With volumes of over 150,000 vehicles daily, the A7 highway north of the Elbe Tunnel in Hamburg has long established its reputation as one of the most traffic-dense roads in Germany. Recognizing the need for expansion, plans were initiated in 2007 to broaden the highway section from ten to twelve lanes. However, the impact of traffic congestion not only affects the road users, but also — and more importantly — the local inhabitants. Consequently, the highway expansion project also incorporates significant enhancements in noise protection.
To achieve this, three new noise protection covers will be added to the A7 in Hamburg by 2028, located in Schnelsen, Stellingen, and Altona. This will transform the regions previously bisected by the open highways into lush green spaces composed of allotments, floral meadows, and city parks, forging a verdant connection between the divided districts. The Altona noise protection cover is the metaphorical jewel in the crown, spanning approximately 2,230 meters and marking the final stage of this monumental infrastructure project. A collaboration of HOCHTIEF Infrastructure GmbH and Implenia is at the helm of its design and construction, while a planning consortium of HOCHTIEF Engineering GmbH and KREBS+KIEFER Ingenieure GmbH primarily leads the approval and execution planning (phases 4 and 5).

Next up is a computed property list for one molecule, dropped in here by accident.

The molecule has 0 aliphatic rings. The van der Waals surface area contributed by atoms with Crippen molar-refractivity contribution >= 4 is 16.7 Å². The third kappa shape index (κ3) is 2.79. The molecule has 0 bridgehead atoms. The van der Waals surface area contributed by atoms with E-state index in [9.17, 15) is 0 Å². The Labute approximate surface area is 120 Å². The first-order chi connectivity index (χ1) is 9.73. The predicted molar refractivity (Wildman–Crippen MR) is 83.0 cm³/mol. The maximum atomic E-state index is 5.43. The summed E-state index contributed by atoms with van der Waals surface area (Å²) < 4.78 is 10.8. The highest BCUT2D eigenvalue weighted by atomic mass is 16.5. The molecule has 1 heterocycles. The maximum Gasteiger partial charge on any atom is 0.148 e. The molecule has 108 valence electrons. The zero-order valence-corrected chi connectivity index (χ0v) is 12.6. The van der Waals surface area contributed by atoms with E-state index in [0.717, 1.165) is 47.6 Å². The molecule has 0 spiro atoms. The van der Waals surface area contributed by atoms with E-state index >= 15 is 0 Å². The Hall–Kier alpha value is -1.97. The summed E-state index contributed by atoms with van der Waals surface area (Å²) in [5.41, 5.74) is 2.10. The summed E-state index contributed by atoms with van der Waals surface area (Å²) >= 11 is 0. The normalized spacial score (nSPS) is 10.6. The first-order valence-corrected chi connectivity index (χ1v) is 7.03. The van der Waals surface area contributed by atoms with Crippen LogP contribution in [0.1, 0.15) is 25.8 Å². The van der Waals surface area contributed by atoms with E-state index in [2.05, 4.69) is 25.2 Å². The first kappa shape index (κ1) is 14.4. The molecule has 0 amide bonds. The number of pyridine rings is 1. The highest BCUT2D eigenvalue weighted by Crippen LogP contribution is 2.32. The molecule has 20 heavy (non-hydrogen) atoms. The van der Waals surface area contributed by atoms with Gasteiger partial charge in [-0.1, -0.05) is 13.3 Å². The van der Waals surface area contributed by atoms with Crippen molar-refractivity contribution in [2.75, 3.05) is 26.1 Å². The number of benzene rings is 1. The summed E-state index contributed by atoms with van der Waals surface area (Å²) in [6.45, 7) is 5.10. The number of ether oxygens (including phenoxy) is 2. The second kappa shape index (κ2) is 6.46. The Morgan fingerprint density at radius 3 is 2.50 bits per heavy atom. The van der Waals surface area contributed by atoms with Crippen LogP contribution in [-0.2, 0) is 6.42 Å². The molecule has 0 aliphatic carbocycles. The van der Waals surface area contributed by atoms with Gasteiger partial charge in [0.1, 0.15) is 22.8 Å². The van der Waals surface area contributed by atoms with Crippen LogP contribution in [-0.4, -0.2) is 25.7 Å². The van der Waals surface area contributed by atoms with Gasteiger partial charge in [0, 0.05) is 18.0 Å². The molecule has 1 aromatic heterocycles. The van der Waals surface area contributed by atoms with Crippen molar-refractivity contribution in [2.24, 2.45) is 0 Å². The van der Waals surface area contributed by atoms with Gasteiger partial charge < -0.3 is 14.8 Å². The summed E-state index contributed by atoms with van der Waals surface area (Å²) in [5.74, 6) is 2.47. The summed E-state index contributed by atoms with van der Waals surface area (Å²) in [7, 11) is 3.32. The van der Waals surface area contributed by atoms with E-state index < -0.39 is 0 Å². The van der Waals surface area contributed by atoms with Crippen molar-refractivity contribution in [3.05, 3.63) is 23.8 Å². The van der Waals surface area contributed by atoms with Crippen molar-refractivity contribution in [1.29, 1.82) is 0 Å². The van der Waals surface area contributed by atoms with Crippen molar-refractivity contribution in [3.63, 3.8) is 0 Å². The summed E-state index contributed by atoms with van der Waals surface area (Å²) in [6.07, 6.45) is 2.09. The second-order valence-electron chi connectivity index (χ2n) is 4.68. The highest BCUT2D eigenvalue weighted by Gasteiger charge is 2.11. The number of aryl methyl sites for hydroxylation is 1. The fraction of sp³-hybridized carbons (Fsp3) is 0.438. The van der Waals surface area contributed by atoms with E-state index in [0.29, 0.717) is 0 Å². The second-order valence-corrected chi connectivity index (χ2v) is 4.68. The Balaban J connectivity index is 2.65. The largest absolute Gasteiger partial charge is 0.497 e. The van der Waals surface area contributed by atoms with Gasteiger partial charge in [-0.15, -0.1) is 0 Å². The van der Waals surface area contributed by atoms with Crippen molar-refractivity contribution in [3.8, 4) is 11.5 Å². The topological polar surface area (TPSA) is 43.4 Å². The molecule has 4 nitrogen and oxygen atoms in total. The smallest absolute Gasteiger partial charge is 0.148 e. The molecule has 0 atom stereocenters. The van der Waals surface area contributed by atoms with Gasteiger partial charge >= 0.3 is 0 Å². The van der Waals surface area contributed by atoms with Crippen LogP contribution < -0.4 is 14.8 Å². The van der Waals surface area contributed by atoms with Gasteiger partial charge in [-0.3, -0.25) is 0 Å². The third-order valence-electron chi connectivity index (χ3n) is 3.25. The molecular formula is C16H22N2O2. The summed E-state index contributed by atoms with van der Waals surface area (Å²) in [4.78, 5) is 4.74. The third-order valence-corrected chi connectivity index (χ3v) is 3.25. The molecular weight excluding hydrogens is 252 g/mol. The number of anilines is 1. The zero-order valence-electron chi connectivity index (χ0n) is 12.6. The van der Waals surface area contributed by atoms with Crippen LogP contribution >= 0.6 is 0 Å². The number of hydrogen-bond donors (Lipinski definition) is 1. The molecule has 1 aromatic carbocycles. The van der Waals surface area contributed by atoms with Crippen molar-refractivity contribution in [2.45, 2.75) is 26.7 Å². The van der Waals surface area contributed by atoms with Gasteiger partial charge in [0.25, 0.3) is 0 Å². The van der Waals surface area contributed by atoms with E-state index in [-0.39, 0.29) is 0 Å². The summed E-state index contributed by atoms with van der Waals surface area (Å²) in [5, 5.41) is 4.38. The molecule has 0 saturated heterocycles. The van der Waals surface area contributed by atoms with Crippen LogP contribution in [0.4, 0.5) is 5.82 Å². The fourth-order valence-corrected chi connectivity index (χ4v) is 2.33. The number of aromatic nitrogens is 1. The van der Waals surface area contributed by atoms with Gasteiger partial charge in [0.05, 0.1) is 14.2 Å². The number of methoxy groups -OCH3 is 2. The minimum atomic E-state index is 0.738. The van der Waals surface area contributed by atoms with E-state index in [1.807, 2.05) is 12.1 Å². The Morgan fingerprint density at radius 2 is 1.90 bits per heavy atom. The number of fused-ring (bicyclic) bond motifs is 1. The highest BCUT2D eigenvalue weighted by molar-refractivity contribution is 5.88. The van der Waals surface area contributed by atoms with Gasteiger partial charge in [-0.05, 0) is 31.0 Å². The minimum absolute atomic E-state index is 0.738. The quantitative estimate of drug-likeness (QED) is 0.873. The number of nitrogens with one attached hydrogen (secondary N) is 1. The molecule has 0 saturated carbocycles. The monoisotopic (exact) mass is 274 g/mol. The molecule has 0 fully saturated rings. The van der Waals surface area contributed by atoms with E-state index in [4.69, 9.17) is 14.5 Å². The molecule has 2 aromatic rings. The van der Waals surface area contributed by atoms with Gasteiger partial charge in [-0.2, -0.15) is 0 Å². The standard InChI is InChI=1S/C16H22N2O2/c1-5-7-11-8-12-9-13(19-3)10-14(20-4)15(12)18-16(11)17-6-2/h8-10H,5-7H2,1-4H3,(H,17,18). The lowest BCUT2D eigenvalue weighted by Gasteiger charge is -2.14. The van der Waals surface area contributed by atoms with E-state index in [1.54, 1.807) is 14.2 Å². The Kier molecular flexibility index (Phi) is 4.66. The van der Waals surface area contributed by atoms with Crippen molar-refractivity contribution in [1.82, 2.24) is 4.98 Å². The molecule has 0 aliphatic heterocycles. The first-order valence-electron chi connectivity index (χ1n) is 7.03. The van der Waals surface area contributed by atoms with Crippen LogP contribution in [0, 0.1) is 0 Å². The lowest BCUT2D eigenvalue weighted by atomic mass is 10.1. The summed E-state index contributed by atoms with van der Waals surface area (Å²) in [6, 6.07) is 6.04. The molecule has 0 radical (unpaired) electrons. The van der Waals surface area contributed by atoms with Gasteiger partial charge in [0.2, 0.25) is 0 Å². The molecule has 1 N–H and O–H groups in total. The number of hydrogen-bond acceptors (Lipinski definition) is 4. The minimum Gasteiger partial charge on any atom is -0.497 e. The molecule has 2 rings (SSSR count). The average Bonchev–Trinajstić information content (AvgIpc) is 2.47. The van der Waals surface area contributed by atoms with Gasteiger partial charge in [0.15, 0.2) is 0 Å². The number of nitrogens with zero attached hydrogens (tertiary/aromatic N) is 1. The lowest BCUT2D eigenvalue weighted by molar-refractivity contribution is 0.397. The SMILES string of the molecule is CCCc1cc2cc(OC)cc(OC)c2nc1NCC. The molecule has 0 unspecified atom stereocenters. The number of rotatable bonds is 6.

The Altona Cover project is a comprehensive endeavor that encompasses more than merely the installation of a noise protection cover. Integral to the project is the erection of approximately 4,500 meters of retaining wall, and the demolition of three existing bridges to be replaced with new overpasses integrated into the tunnel cells. The technical requirements for traffic and operations involve the construction or modification of traffic sign bridges, two operational buildings, and 14 escape and operational staircases. Additional noise protection will be provided by a 700-meter-long wall in the northern connection area, aiming to further diminish the effects on the local residents.
One distinctive element to consider in the project planning is the elevated groundwater level between the Elbe tunnel and the S-Bahn bridge. Presently, for the ongoing highway operation, this groundwater is reduced via a well system, which discharges unused water into the Elbe. To cut operating costs, the plan envisions a sealed tunnel that includes a combined pile and slab foundation.
The noise protection cover showcases numerous other variations in its foundational structure; certain regions will be constructed as dual-row large-bore piles topped with pile-head beams. Slabs also differ, mostly comprising of cast-in-place concrete reinforced with bonded steel, though some will be prestressed or assembled using semi-precast elements supplemented by cast-in-place concrete.
HOCHTIEF Engineering has been given the responsibility of carrying out the execution planning for the enclosed segment of the tunnel. The tunnel is designed with two directional lanes — for Hanover and Flensburg — separated by a central tunnel wall. Each of these two tunnel sections accommodates four lanes along with additional turning lanes and hard shoulders.